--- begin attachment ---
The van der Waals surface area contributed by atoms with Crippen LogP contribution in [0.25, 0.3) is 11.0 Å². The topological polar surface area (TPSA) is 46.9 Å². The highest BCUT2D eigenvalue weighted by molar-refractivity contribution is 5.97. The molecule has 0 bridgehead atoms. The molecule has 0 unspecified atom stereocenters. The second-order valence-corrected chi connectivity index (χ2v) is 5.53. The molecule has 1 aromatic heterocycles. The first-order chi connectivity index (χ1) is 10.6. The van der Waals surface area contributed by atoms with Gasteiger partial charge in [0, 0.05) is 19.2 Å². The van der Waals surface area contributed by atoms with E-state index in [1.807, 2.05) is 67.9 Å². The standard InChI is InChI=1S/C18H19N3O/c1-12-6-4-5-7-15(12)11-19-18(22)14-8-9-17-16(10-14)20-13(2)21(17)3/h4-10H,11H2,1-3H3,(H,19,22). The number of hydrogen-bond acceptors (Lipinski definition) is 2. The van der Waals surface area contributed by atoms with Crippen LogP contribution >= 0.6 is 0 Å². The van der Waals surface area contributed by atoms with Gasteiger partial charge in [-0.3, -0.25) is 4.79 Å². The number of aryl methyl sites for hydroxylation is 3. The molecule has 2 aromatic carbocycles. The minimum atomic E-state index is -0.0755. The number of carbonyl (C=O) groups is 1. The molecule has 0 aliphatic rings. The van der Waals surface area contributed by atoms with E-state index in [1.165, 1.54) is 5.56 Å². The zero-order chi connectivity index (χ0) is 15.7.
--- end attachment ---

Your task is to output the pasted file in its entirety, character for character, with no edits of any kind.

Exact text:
The van der Waals surface area contributed by atoms with Crippen LogP contribution in [0.25, 0.3) is 11.0 Å². The topological polar surface area (TPSA) is 46.9 Å². The highest BCUT2D eigenvalue weighted by molar-refractivity contribution is 5.97. The molecule has 0 bridgehead atoms. The molecule has 0 unspecified atom stereocenters. The second-order valence-corrected chi connectivity index (χ2v) is 5.53. The molecule has 1 aromatic heterocycles. The first-order chi connectivity index (χ1) is 10.6. The van der Waals surface area contributed by atoms with Gasteiger partial charge in [0, 0.05) is 19.2 Å². The van der Waals surface area contributed by atoms with E-state index in [1.807, 2.05) is 67.9 Å². The standard InChI is InChI=1S/C18H19N3O/c1-12-6-4-5-7-15(12)11-19-18(22)14-8-9-17-16(10-14)20-13(2)21(17)3/h4-10H,11H2,1-3H3,(H,19,22). The number of hydrogen-bond acceptors (Lipinski definition) is 2. The van der Waals surface area contributed by atoms with Crippen LogP contribution >= 0.6 is 0 Å². The van der Waals surface area contributed by atoms with Gasteiger partial charge in [-0.3, -0.25) is 4.79 Å². The number of aryl methyl sites for hydroxylation is 3. The molecule has 2 aromatic carbocycles. The minimum atomic E-state index is -0.0755. The number of carbonyl (C=O) groups is 1. The molecule has 0 aliphatic rings. The van der Waals surface area contributed by atoms with E-state index in [1.165, 1.54) is 5.56 Å². The zero-order chi connectivity index (χ0) is 15.7.